An american flag atop a chainlink fence as the sun rises over a hilltop. In the wake of the 2016 election, the depression was palpable, but it was more than just defeat. People felt as though they'd lost someone, or something. In this post, writer and author S. Wyatt Young expounds on what that thing is.

The Trumpy Blues, and How to Cure Them

I awoke this morning to a palpable depression in the energy around me. I didn’t need to interact with anyone to feel it. So many around me were sad, grieving the loss of someone…or something. Things weren’t any better when I went to class this afternoon. Our professor was so depressed he couldn’t teach, and so our class spent twenty-five minutes talking about the election.

As I sat observing and meditating on what I was seeing, I realized that people were literally feeling as though someone had died. Even my family snapped at me when I reminded them that I saw Trump’s victory coming back in August. (Please know that I didn’t care who won, but I know human nature enough to know well in advance who would. More on that another time.)

I continued to reflect on what I was observing and feeling in the energy of those around me as I moved from Administrative Law to Evidence, and only then did I realize that peopleĀ had lost someoneā€”or, more properly, something.

If you’ve ever read the Old Testament, you see this pattern inĀ ancient Israel: falling into the worship of idols, repenting, and returning to a relationship with Yahweh. We look back on these ancient humans and wonder to ourselves how they could’ve been so ignorant or naĆÆve, bowing down before manmade chunks of wood.

But we don’t have a leg up on the ancients. We do the same thing. Sure, our idols aren’t made of wood, but we still put our hope in things and people other than God, and that’s exactly what an idol is: someone or something, other than God, in which we’ve placedĀ our hope.

For the last year-and-a-half, I’ve watched men and women, young and old, black and white, rich and poor, Republican and Democrat, Christian and non-Christian, put their hope in America instead of in the King who sits on theĀ Eternal Throne.

Last night, as the votes were tallied and the election results poured in, the false godĀ in which so many peopleĀ had put their hopeĀ breathed its last. The heart-rate monitor flatlined. Their idol died. The idealistic utopia that people believed America to have been was exposed as a fraud. She never existed. America is and always has been a sexist, racist, and bigoted nation. Nothing about the last hundred and twenty years changed that, and last night, people saw America for what she really is.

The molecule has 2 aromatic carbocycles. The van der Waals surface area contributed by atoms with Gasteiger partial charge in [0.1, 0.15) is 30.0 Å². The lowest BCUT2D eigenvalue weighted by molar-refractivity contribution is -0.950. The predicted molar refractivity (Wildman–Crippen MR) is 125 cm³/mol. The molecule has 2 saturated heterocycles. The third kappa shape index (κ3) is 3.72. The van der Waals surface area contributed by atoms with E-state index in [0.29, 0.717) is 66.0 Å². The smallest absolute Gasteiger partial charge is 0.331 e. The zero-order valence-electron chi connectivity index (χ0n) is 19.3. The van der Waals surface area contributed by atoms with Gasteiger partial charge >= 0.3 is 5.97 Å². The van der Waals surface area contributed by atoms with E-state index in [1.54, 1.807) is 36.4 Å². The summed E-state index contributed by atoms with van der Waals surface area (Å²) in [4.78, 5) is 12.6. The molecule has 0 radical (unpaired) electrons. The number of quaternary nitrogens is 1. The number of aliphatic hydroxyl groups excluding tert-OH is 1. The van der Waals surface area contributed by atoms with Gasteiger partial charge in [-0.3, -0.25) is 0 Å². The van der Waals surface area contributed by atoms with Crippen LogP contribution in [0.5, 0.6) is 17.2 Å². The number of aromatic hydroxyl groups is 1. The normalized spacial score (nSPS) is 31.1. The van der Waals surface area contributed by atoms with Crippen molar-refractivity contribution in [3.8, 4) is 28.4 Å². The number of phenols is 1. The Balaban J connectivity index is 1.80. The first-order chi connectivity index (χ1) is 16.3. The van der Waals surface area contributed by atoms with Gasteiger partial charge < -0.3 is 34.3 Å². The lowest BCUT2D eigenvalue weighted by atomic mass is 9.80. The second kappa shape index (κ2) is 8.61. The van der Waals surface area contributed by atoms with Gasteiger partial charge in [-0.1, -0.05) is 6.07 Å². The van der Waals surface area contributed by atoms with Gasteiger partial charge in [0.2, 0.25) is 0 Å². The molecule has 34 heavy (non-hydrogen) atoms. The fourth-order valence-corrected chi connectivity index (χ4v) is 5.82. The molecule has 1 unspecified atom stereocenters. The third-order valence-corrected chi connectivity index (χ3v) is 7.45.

If you are one of the people who put your hope in America, please hear me when I say that I’m sorry for your loss. Truly. I’ve put my hope in many false gods over the years, including America, and I know how much it hurts to lose them. I know the feeling of lossĀ and theĀ hopelessness that comes with that.

My hope and my prayer is that this election will serve as a wake-up call to feminists and advocates for equality. Your methods are not working. You cannot continue shaming your opponents; you must learn to love them. While our instincts are to hate and shame the rapists and the white supremacists, we must take our cue from the One who toldĀ us to love our enemies and to pray for those who oppress us. We must remember that he did not save thisĀ world by fighting for legislation or condemning those plagued byĀ evil, but by laying down his veryĀ lifeā€”an act that would eventually topple an empire and lay siege to evil itself.

My hope and my prayer is that this election will serve as a wake-up call to a Church who has whored herself to a nation and rulers other than her One True King and Bridegroom. It is well past time we left the pig sty and returned home. We have abandoned the work of the Kingdom of God and sworn allegiance to a republic that is a far cry from His Name, forgetting the warning that we cannot serve two masters. We must stop looking to political candidates and parties to solve our world’s problems and start loving our neighborā€”even if he or she is gay, black, Muslim, or an undocumented immigrant. Vesting our hope in this false god of America distracts us from Kingdom work, and it’s well past time we pulverized the golden calf.